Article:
Millions of people in our country have disabilities. My friend and fellow church member, Jennifer Holt, writes about the three A’s of churches providing care for families affected by special needs. Those of us in kids ministry must lead the way in opening doors for the church to serve these families. –Jana Magruder
36 million — that’s the number of Americans, as of May 2011, with disabilities. Five percent of all children, ages 5 to 17, and ten percent of American adults, ages 18-64, struggle with a disability. Twenty one percent of the population of disabled people, age 16 and over, are below the poverty level. One in 68 children have been diagnosed with autism. The families affected by both physical and intellectual disabilities are at startling highs in our country and around the world. Divorce rates among families with special needs or acute health problems soar to between 80 and 90 percent, depending on the diagnosis. Stress levels are climbing. Their hearts are hurting, and they need to be rescued.
They are looking for Assurance, Acceptance, and Accessibility. If we as the body of Christ can provide these three A’s, we can be a lifeline for these families.
I will never forget the overwhelming fear I felt that dreadful afternoon when leaving my pediatrician’s office. The word ‘autism’ reverberated in my head and washed over me like a flood. It was almost an out of body experience. I was gasping for air, feeling as if I were suffocating from the weight of that single word. I needed some assurance from my God and the people who knew me best that this was part of His plan. The church must rise up and show families that God is in control, He loves them, and they are not alone.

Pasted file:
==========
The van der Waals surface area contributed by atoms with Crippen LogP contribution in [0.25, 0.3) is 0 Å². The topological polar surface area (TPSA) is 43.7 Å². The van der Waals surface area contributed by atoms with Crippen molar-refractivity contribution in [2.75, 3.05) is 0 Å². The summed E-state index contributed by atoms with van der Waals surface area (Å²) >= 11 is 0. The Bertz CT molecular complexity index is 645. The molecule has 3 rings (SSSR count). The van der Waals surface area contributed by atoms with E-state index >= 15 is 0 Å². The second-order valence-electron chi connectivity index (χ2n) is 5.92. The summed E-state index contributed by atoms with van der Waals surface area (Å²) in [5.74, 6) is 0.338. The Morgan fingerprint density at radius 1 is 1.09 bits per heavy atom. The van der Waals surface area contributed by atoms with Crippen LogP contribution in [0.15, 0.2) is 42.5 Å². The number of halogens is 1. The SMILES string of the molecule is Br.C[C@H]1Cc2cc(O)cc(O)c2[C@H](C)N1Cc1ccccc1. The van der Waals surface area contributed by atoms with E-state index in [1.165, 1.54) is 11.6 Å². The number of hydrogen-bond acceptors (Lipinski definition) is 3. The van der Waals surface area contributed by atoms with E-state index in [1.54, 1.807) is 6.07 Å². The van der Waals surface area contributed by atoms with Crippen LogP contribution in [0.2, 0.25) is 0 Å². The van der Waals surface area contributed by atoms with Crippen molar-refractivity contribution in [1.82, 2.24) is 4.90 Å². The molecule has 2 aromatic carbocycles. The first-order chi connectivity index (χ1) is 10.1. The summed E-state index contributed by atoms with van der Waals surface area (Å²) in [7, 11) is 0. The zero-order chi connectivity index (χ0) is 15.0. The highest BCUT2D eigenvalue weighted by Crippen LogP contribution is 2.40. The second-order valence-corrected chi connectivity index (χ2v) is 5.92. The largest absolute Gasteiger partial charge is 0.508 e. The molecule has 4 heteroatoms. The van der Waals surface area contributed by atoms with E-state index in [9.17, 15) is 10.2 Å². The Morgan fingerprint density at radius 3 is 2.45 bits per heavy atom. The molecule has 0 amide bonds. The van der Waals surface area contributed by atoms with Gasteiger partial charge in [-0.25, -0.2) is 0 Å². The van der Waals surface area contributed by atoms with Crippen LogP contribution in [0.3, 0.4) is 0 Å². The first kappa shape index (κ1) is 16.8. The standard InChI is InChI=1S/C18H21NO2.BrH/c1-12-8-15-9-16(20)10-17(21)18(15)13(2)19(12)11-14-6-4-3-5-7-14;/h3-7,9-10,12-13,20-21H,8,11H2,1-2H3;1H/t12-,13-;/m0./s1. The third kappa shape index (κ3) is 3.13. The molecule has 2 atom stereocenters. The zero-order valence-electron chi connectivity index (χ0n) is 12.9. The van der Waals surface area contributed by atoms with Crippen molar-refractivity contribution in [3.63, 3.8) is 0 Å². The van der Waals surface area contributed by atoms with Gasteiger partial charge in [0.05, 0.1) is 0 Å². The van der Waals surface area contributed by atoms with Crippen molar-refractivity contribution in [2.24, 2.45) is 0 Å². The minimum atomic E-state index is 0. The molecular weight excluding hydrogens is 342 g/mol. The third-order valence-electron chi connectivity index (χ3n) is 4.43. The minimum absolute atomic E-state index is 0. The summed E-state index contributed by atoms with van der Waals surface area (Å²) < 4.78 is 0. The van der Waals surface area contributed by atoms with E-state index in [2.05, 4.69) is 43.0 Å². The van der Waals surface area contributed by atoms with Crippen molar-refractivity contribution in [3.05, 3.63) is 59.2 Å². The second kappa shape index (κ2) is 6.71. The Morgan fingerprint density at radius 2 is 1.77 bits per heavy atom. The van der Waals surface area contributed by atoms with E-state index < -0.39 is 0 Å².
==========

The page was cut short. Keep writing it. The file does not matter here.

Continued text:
Special needs families feel the awkward glances and holes stared right through them whenever they try to do everyday things like go to a restaurant, buy groceries, and especially attending church. Church members are inconvenienced by the accommodations that have to be made in order for people with disabilities to be included. Our outreach efforts to families who are struggling to find a place where they belong have to become more deliberate. Church members must learn that worship may not always look the same for all types of people.
Think beyond handicapped parking spaces and ramps. Are there places that families can go to “cool down” like a sensory break room? Do you provide or allow for “fidget toys” during worship? What about hearing devices to amplify sound for hearing impaired or headphones to reduce noise for those who are sensitive? Just as the friends of the paralytic had to do in Mark 2, sometimes we have to cut a hole in the roof and lower a friend down. Whatever it takes, we have to be willing to provide access to a worship experience for special needs individuals and their families.
Jennifer J. Holt is committed to sharing the love of Christ with special needs families like hers who need Him so desperately. She is thankful for the Sapphire Ministry of Forest Hills Baptist Church, Nashville, TN where she and her family are loved and supported.